‘Insurgent’ continues a critically unwanted series

By Jacob Pierce, @JacobPierce1_DE

The Divergent series proves just because a film series gets a sequel, it does not mean it is good. There was a time when at least one movie in a franchise had to be critically engaging for another to come. Now as long as a movie can be made into series, a sequel will be given the green light before the film is released.

“Divergent” was not a good movie. It took a fantastic novel and made it into a bland, hard to sit through “Hunger Games” rip off. Anyone who saw the movie would have thought it would be placed on the long list of failed attempts at franchises. Yet, this is far from the truth.

“Insurgent” (Rated PG-13;118 min) directed by Robert Schwentke, is another piece of an unfixable puzzle.



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This film was doomed from the start. Indicative of Hollywood’s money-making methods, this movie had its sequel planned before the first came out. This is common, but the studio behind the movie took it one step further. They started production of the second movie, while the first was being made. This made it impossible for several crew members, including director Neil Burger, to come back.  

Beatrice “Trish” Prior, played by Shailene Woodley, and Tobias “Four” Eaton, played by Theo James, are on the run after being blamed for the destruction of Abnegation, and are hunted down by the remaining members of the villainous side of the Dauntless and Erudite factions.

Joined by Trish’s brother Caleb, played by Ansel Elgort, and cocky Peter Hayes, played by Miles Teller, the group runs into more trouble as all their sanctuaries are found out. Peter joins the bad factions and Caleb breaks away from the group. Trish realizes her pursuers may want her for more devious reasons, and they will go to severe lengths to capture her.

Let me try to calm the ravenous teenage girl mob possibly at my door with pitchforks and torches. “Divergent” was not as bad as it could have been. As far as young adult adaptations go, it had a lot going for it. The book’s plot and terrific casting saved the original entry from becoming another forgettable teenage centric movie such as “Mortal Instruments” or “Beautiful Creatures.”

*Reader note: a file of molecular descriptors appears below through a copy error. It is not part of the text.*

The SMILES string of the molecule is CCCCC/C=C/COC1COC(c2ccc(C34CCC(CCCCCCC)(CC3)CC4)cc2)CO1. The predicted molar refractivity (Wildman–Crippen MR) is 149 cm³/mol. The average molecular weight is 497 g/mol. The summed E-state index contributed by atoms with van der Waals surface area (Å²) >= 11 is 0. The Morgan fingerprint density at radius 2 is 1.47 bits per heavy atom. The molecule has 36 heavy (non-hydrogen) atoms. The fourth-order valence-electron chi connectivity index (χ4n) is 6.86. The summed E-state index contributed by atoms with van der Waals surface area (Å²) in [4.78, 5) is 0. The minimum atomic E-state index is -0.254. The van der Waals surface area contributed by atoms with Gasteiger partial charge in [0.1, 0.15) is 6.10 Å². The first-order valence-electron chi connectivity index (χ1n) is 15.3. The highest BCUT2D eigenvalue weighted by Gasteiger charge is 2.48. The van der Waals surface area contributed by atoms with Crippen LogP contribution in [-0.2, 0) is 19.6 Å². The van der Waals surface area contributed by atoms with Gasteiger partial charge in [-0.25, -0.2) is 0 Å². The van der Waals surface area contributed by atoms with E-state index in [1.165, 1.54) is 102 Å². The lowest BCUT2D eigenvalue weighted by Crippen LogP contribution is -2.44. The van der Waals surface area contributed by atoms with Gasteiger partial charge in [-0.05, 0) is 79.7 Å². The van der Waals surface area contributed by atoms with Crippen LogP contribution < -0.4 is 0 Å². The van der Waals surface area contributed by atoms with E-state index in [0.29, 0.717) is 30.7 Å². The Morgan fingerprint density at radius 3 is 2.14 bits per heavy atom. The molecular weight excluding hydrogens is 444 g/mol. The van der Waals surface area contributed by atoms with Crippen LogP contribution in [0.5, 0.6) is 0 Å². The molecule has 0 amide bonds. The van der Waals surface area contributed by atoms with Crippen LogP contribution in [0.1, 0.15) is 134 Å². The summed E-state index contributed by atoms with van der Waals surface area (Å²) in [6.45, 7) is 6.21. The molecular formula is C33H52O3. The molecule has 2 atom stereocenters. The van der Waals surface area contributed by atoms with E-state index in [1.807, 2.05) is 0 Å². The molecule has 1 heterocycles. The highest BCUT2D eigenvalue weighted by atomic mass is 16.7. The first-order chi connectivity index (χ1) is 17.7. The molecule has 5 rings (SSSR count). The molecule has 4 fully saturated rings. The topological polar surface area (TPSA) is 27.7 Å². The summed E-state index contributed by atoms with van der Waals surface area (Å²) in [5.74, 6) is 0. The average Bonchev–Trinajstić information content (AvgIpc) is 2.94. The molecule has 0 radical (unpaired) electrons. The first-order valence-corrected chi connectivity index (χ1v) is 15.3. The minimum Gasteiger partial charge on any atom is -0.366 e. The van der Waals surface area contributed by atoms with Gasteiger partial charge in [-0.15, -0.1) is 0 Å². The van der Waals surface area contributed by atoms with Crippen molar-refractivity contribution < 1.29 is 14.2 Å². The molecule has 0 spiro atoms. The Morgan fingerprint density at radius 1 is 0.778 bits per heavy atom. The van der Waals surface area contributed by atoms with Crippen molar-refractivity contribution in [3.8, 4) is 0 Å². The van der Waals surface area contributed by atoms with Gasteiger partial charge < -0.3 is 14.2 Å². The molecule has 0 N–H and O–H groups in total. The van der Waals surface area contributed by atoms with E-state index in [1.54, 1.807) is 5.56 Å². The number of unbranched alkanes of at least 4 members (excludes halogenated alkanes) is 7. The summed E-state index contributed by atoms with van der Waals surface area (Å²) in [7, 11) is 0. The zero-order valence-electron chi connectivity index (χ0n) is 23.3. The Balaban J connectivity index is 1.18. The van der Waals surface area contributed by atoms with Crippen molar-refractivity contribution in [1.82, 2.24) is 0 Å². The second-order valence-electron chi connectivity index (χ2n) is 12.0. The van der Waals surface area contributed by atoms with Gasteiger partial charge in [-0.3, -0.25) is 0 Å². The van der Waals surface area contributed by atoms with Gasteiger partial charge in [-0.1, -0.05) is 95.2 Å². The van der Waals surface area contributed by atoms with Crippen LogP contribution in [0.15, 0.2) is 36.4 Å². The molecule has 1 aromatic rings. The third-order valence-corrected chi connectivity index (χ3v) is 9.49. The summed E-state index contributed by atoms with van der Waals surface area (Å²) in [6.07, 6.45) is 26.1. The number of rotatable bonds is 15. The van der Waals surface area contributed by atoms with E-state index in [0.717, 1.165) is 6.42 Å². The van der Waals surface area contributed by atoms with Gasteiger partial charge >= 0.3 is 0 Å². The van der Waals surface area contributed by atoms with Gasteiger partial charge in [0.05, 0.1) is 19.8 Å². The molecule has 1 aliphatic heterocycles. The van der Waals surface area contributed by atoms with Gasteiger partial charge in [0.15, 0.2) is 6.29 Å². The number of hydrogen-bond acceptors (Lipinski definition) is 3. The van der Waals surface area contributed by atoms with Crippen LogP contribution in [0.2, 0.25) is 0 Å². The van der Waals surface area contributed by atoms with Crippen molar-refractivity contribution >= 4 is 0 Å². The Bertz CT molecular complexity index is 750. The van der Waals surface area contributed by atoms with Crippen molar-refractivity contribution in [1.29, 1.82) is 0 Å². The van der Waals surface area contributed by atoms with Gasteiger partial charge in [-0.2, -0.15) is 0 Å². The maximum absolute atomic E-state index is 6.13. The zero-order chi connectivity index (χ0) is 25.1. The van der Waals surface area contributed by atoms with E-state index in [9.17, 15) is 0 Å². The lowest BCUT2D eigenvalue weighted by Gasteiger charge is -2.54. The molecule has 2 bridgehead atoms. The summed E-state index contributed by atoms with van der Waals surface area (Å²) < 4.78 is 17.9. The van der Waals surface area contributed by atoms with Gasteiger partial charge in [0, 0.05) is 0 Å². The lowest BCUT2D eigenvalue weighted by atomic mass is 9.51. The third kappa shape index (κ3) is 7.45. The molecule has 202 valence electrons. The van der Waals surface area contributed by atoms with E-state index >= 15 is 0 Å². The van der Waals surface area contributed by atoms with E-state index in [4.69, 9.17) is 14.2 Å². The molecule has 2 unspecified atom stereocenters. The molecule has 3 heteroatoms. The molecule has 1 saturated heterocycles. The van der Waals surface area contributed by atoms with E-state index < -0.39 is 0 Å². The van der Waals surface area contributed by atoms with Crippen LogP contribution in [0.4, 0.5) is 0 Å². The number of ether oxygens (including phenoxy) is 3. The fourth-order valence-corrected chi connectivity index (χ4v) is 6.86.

Somehow, “Insurgent” ended up worse than the last film. It is not by a large margin, but the film simply has no heart. A huge component is how the filmmakers seemed to care more about prospective revenue than the movie itself.

There is no emotional connection to “Insurgent.” While the first film was bland, this one is beyond banal. There are ideas placed on paper, plans for the movie to accomplish, but there is nothing to back them up. By the end of the film, you are apathetic about forming an opinion of it at all.

This lack of emotion seeps into the acting pool of the film. Woodley, who is in about 90 percent of the film, is front row and center, her unmotivated performance shining in bright neon lights.

Woodley seems like she does not want to be here, and who can blame her. She did “Divergent” way before her star power rose to its current height. Now she transcends the term indie darling, giving career making performances in “The Fault in Our Stars” and “The Spectacular Now.” You can almost see the actress counting the minutes until she can act in a “real role.”

For those living under a rock, Miles Teller is the name of one of the hottest young actors. Once only a teenage heartthrob, the actor proved his chops in the Best Picture nominated “Whiplash.” Teller’s forte is the cocky guy, whose humor makes him beyond likeable.

The makers of “Insurgent” must not have gotten this memo.

Teller is wasted in this film. Glimpses of the actor’s greatness, and possibly improvised attitude are scattered throughout the movie. Instead of pushing these qualities, the film wants nothing to do with a character who could possibly steal the show. Teller really tries to bring this film to a watchable level, but all of his good will is thrown away like a used tissue.

Films like “Insurgent” turn me into a pessimistic filmgoer. I will always be the first person to defend some of Hollywood’s trends. Just because a film is a young adult adaptation, does not mean it put box office success over creativity and emotion, which are foreign to this film. It does not care if you are invested in it at all, all it cares about is money.

Stars: 2.5 out 5.